Washington, D.C. Spotlight: November 2004
A Full Plate
Pulitzer Prize-winning satirist, cartoonist, author and playwright Jules Feiffer has been a familiar presence lately at Theater J, which is running a double-barreled program of his work. Feiffer's latest play, A Bad Friend, is playing through November 28 in its first production outside New York. Combining suspense and comedy, it's a look at the struggle of a young woman dealing both with adolescence and with growing up in a family of U.S. Communists during the 1950s. Feiffer was on hand through the rehearsals, as director Nick Olcott put his mostly local cast through their paces. "He's been very involved in the process," said the theater's Yael Meirovich. "He's been giving excellent feedback; he loves it and he's thrilled to see it onstage. It could have been a recipe for disaster, but it hasn't been. It's been really great having him here." The DC Jewish Community Center, home to Theater J, is concurrently running a multi-disciplinary retrospective of work from Feiffer, an artist perhaps most famous for his four decades of cartoons in The Village Voice and syndication. The exhibit runs through January 30, 2005.
While Arlington's Signature Theatre features the world premiere of the first musical they've ever commissioned, John Strand and Michael John LaChiusa's The Highest Yellow, running through December 12, downtown theatergoers have more familiar fare with National Theatre's presentation of the national tour of Movin' Out, featuring 24 classic tunes from Piano Man Billy Joel. Joel and choreographer Twyla Tharp both won Tonys for this tale of five friends living through two turbulent decades encompassing the post-World War II era and Vietnam and its aftermath. Joel hits such as "Uptown Girl," "Movin' Out," "We Didn't Start the Fire," and "Why Judy Why?" are worked into the show, which runs November 19 through December 19.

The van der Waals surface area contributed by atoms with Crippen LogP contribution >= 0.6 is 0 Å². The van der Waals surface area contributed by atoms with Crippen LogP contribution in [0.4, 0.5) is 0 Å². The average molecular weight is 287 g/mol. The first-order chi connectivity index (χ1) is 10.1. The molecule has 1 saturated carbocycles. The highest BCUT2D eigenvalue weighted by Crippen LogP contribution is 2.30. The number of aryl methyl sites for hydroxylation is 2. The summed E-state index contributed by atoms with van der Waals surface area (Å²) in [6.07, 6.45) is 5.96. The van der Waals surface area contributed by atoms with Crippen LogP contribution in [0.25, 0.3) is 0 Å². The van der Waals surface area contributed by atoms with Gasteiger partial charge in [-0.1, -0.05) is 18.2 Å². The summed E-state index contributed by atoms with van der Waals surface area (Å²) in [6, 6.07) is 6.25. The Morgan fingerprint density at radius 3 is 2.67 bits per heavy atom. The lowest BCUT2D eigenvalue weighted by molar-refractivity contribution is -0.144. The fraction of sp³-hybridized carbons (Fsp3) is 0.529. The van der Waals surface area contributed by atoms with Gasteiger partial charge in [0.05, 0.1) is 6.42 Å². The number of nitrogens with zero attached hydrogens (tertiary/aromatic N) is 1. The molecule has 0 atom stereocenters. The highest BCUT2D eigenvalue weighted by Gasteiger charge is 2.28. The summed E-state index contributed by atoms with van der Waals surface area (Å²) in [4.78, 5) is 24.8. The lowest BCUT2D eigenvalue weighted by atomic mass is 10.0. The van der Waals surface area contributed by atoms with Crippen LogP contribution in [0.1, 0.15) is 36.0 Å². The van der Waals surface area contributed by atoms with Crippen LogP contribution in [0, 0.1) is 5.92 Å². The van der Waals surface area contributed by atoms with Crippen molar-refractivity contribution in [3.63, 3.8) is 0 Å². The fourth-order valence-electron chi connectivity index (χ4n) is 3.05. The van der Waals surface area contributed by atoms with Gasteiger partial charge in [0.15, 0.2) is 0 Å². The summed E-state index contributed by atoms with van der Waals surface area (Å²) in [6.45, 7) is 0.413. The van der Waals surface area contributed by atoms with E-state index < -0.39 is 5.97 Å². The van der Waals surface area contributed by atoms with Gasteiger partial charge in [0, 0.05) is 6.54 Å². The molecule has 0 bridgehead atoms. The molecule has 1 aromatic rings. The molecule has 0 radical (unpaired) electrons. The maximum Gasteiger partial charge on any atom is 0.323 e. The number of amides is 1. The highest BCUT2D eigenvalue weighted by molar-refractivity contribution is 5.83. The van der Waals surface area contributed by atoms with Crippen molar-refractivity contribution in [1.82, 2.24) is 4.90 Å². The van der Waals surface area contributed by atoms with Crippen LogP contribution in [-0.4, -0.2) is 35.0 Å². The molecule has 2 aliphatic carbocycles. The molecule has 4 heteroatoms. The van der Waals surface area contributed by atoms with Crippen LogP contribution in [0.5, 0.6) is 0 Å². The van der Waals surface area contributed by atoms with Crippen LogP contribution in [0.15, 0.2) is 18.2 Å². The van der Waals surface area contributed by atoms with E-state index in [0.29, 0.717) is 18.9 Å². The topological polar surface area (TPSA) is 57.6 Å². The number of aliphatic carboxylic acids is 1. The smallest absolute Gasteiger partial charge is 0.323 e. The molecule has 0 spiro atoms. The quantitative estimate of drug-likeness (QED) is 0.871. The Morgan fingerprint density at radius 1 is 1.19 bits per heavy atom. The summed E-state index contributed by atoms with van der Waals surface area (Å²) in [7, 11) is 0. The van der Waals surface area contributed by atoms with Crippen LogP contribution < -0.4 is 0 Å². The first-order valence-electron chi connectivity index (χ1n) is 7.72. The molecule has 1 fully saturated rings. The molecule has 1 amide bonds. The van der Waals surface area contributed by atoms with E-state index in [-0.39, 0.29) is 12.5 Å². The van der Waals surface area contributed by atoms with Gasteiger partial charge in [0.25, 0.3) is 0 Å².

Keegan Theatre is back from their sixth annual tour of Ireland, where they performed Sam Shephard's study in Americana, True West, in nine cities. And they're returning to become the resident theater company in a new home base for them, the historic Old Town Theater in the heart of Old Town Alexandria. Originally a vaudeville house, where such performers as the Marx Brothers strode the boards, and later a movie theater, the Old Towne was recently retro-fitted back to a live performance venue for a now-failed comedy troupe. It's a traditional proscenium-based venue, unlike the black box spaces Keegan is used to, but managing director Carol Baker says the company won't change its emphasis on intimate, character-based dramas. "We're used to playing in spaces such as this; in fact, it reminds us a lot of the Town Hall Theatre in Galway where we just performed," she said. "We might have to make some modifications of the stage, such as bringing it closer to the audience, and we won't use the huge balcony, so we can keep our audience close." Keegan is reprising True West for theatergoers on this side of the Atlantic November 18 through December 19, adapting the portable sets from the Irish tour into more substantial structures on their new stage.
- New York playwright and actor Wallace Shawn's black comedy The Fever runs at Warehouse Theater November 21 through January 3.
- The American Century Theater, which specializes in "important but neglected" American plays of the last century, stages Clifford Odets's Paradise Lost November 17 through December 18.
- And the African Continuum Theatre Company follows last season's popular production of August Wilson's Joe Turner's Come and Gone with Two Trains Running, as Wilson continues his account of 20th-century African-American life through the lives of the patrons of a small diner in Pittsburgh's Hill district in 1969. This stunning chronicle plays in the Kennedy Center's film theater November 6 through 28.
- Alexandria's Metrostage continues with the American premiere of Canadian playwright Sean Reycraft's very dark, existential comedy One Good Marriage, which electrified Toronto audiences last season. (The first words of the play: "Everybody died.") The play runs through November 21, and audiences seem to enjoy the daring look at one couple's first wedding anniversary, but be warned: the play runs less than an hour, so go ahead and plan on earlier-than-expected dining when making those post-show dinner reservations.